But remember, if you really are a long-term investor, buybacks will increase the value of your existing shares. The reduced number of outstanding shares will boost per share earnings as well as ROE. And in the long run, these two measures matter more than anything else.

In all, we believe investors should consider buybacks on a case-by-case basis.

The Indian IT industry is right now going through a dull phase. In addition to the Trump issues, the excess cash on the balance sheet (due to limited growth opportunities) is resulting in falling return ratios.

For major players like TCS and Infosys, cash accounts for 40% of their total balance sheet size. And given the good correction in the valuations over the last one year, a buyback can be one option over dividends. In fact, TCS recently announced a buyback (refer the chart below to see the buyback in the historical perspective).

One of our Hidden Treasure recommendations also recently concluded a successful buyback. We recommended our subscribers not to tender their shares in the buy back, as the long-term prospects of the company are promising.

Buybacks can be seen as a healthy development. However, they'rejust one data point investors should look at. Ultimately, it boils down to management integrity, the company's moat, and the health of the company's balance sheet.

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03:30 Chart of the Day

It's India's biggest buyback. Yesterday, the board of TCS approved a Rs 160 billion buyback of shares, subject to shareholder approval. The number of shares to be bought back, about 56 million, is nearly 3% of the company's equity capital.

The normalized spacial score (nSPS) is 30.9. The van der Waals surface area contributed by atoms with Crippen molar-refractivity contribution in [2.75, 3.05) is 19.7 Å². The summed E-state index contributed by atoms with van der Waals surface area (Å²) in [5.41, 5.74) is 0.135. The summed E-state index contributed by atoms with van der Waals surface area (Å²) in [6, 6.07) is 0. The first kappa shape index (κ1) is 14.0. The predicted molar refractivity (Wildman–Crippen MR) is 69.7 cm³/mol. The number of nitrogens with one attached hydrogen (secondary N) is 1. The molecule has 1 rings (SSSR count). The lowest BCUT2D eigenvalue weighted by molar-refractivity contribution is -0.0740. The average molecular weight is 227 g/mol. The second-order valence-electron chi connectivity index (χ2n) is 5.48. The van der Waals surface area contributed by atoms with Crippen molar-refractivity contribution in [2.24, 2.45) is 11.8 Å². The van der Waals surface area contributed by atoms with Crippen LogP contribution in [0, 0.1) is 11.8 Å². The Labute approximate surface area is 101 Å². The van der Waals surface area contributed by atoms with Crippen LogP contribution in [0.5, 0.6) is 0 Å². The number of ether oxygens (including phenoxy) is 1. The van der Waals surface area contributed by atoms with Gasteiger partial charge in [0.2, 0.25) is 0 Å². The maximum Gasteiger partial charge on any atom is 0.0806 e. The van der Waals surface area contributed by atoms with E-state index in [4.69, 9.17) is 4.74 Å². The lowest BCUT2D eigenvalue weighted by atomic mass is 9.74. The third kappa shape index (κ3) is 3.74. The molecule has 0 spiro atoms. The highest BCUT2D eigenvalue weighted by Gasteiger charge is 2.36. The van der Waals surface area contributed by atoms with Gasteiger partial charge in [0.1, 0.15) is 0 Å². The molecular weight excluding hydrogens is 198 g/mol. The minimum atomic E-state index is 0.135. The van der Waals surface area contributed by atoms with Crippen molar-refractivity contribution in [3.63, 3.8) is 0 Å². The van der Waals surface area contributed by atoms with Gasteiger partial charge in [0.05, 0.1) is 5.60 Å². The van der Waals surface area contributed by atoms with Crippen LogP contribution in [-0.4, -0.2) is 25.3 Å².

The price? Rs 2,850 per share.

The stock price of TCS ended higher by 4% yesterday. But just how significant is this event?

As today's chart shows, TCS has been quite generous with dividends in the past. TCS has paid out almost 45% of its profits between FY11 and FY16. This would be the company's first buyback.

TCS Has Maintained a High Payout

While the company's payout has increased steadily, cash has continued to build up on the balance sheet. This is due to two reasons, very few acquisitions and no buy backs.

The excess cash (over Rs 430 billion) has been a drag on its return on equity which stands at about 33%. This compares poorly with its return on invested capital which is about 60%.

So will this one time bonanza sharply turn around the prospects of the stock? We believe, it's unlikely in the absence of a clear policy about how the management will return cash to shareholders going forward. But at least the first step has been taken.


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When we think of people who are wealthy - we often conjure up images of people who have that one 'big' moneymaker - Bill Gates and his Microsoft, for example or Zuckerberg and his Facebook.

But the fact is that most people who have made significant wealth have done it by practicing specific habits, day after day after day, creating the opportunities and opening the doors which led to their ultimate success.

To do this, you need the determination to focus on the process - to make the right choices, and take the right steps towards wealth. This is easier said than done.